Mourning, weeping, and grieving are a response to pain and suffering. In this life, tears are inescapable, and Jesus knows your tears are inevitable. But Jesus says in Matthew 5:4, blessed are you who mourn for you will be comforted.
Just like some of the other psalms we’ve looked at, Psalm 10 is a lament. A lament is a passionate expression of grief or sorrow. A person does not lament when life is well. A person laments when tragedy hits. King David, the author of this Psalm, is being dragged through the mud of life, and he is crying out to God. He knows that his only path of deliverance is for God to break in and intervene. If David had thought that the way of deliverance from the wicked was through his efforts, he would not have needed to write Psalm 10.
Psalm 88 is the darkest and saddest psalm in all the Psalter. In this song of lament, Heman the psalmist pleads with God for deliverance from his suffering, questions God in the midst of his suffering, and clings to God despite his suffering. The psalm ends in darkness, where Heman seemingly lived with no resolution or apparent hope. This darkness points to the suffering and death that Jesus Christ would taste for us, from which the hope of the kingdom to come will bring ultimate salvation!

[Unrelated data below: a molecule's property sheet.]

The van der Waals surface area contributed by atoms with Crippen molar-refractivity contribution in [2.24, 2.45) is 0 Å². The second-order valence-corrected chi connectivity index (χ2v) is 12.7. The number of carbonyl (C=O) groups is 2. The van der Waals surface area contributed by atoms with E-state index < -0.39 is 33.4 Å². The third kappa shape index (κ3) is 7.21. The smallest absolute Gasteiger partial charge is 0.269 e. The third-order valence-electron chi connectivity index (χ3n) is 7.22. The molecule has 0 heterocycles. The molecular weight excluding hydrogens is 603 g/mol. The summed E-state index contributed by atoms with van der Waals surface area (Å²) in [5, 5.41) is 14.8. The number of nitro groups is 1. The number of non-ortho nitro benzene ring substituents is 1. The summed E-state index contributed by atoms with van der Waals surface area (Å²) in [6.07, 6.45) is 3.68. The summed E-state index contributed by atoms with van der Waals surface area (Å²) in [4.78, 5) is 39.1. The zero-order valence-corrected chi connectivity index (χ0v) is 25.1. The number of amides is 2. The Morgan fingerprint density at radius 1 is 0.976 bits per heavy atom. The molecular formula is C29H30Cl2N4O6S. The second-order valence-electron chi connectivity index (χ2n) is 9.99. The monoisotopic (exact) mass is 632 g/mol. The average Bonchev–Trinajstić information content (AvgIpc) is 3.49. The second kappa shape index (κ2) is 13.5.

What are you to do when you feel like you are wandering in a wilderness? I think Psalm 23 can provide comfort to the wandering soul. To the one who feels the pressures of life, Psalm 23 is a gentle reminder of the faithfulness of God. If you are walking through the valley of the shadow of death (v. 4), let this Psalm sing to your soul.
The question, how long? is not unusual in the pages of Scripture. As we read in Psalm 6, the question can be asked when a person goes through pain. In the New Testament, Christians ask the question about the return of Christ. How Long, O Lord until you return? How long until you return and take away all the pain and tears? How long until we can see your face, O Lord? With Psalm 6 in view, we explore the question, how long, O Lord?
God is less concerned with taking away your pain and suffering but He meets you in your pain and suffering. In a world of brokenness, suffering, and pain God is faithful to draw close to you as you draw close to him. If you are a child of God, God hears your cry for help. He sees the tears. He is near.
Christians are called by God to die for the name of Christ, and it's hard for American Christians to grasp. In this sermon hear from God's Word what it looks…